Case conceptualizations are an integral part to the treatment process in any mental health field. A clinician writes a case conceptualization to document their understanding of a case and to relay how they intend to proceed in treatment according to a particular approach or theoretical orientation. Not only can writing a case conceptualization help you organize your thoughts around a client, but it can also help you defend reasoning for choosing a particular treatment. As just an example, I can argue that from a feminist theoretical perspective, my client is experiencing self-esteem issues due to social constructs related to appearance, etc. This allows me to make an informed decision concerning the client’s treatment and also helps me to defend my decision to another interested party such as in consultation, collaboration, or supervision.
A good case conceptualization has several sections including but not limited to: introduction to client and significant others, family background, cultural background, medical/mental health history, diversity considerations, any legal or ethical issues, symptoms and presenting issues, theoretical orientation, and a plan for treatment.
While case conceptualizations are usually written in paragraph form, I find it helpful to jot down some notes before putting together a case conceptualization. Below, you’ll find a worksheet that my colleague and I created as a teaching tool for our university’s research symposium.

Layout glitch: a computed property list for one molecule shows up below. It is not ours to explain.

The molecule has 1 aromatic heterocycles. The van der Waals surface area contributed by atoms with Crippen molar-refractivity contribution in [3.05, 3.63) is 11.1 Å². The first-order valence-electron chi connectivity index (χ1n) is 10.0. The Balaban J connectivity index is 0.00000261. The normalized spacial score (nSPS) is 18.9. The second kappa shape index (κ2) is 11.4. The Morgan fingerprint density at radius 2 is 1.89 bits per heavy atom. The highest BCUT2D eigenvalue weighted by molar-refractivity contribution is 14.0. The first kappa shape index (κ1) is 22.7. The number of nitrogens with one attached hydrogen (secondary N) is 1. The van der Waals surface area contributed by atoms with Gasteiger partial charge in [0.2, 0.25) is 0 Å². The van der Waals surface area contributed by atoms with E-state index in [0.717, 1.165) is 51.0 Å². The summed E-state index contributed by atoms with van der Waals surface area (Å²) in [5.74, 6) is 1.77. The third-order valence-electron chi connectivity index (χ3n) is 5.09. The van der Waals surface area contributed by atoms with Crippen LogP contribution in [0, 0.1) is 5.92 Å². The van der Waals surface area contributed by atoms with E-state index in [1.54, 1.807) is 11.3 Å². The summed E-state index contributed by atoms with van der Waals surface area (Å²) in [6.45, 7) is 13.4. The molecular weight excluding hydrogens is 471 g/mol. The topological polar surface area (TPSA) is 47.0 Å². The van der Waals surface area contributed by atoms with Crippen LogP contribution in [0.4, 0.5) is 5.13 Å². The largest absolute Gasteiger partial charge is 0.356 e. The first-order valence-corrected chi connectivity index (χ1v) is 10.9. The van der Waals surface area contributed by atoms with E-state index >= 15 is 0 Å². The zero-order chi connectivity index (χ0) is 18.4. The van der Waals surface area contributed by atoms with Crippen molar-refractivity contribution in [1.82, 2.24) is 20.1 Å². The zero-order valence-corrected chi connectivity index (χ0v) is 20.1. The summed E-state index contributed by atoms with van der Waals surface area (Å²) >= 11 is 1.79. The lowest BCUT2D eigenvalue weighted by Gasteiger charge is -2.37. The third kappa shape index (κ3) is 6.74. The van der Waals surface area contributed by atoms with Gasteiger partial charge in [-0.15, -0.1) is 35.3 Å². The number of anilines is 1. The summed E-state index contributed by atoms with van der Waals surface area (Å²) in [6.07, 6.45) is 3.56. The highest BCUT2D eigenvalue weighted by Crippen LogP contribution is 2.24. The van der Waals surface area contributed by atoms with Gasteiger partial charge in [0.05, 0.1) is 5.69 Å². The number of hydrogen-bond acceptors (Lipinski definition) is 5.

If you would like to learn more about feminist theory before filling out the worksheet, check out the graphic below and the other links in this article:
In this worksheet, we encourage the student to not only consider the client’s background information but also to consider the power dynamics at play, an important component in feminist theory. We chose to use French and Raven’s model of power types to categorize the types of power present in the client’s life (Legitimate, Reward, etc). We also consider the types of boundaries that might be crossed as power can translate to how we hold boundaries and who we “allow” to cross those boundaries.
Feel free to use the attached worksheet below with employees, supervisees, and with yourself and let me know if you have any suggestions in the comments below.
Be sure to read other articles in the “Theory to Practice” series.